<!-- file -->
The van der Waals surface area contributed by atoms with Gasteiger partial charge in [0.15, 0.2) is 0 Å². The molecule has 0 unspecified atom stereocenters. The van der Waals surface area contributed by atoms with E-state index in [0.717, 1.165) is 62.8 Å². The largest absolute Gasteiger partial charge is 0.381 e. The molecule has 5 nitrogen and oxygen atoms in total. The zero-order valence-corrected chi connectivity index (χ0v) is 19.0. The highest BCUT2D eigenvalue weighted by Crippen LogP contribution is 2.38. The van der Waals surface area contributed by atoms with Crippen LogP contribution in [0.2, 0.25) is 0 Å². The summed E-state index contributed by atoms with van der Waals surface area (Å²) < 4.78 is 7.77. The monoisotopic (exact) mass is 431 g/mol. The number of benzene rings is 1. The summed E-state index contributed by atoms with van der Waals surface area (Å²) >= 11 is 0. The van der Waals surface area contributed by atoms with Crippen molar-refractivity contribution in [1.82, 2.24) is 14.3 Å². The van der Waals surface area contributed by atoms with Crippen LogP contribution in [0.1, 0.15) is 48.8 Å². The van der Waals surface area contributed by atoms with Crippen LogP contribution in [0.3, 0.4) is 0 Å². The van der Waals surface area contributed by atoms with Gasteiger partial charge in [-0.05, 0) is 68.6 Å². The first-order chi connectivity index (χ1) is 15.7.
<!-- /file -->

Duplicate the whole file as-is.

The van der Waals surface area contributed by atoms with Gasteiger partial charge in [0.15, 0.2) is 0 Å². The molecule has 0 unspecified atom stereocenters. The van der Waals surface area contributed by atoms with E-state index in [0.717, 1.165) is 62.8 Å². The largest absolute Gasteiger partial charge is 0.381 e. The molecule has 5 nitrogen and oxygen atoms in total. The zero-order valence-corrected chi connectivity index (χ0v) is 19.0. The highest BCUT2D eigenvalue weighted by Crippen LogP contribution is 2.38. The van der Waals surface area contributed by atoms with Crippen LogP contribution in [0.2, 0.25) is 0 Å². The summed E-state index contributed by atoms with van der Waals surface area (Å²) < 4.78 is 7.77. The monoisotopic (exact) mass is 431 g/mol. The number of benzene rings is 1. The summed E-state index contributed by atoms with van der Waals surface area (Å²) >= 11 is 0. The van der Waals surface area contributed by atoms with Crippen molar-refractivity contribution in [1.82, 2.24) is 14.3 Å². The van der Waals surface area contributed by atoms with Crippen LogP contribution in [0.1, 0.15) is 48.8 Å². The van der Waals surface area contributed by atoms with Crippen LogP contribution in [0.3, 0.4) is 0 Å². The van der Waals surface area contributed by atoms with Gasteiger partial charge in [-0.05, 0) is 68.6 Å². The first-order chi connectivity index (χ1) is 15.7.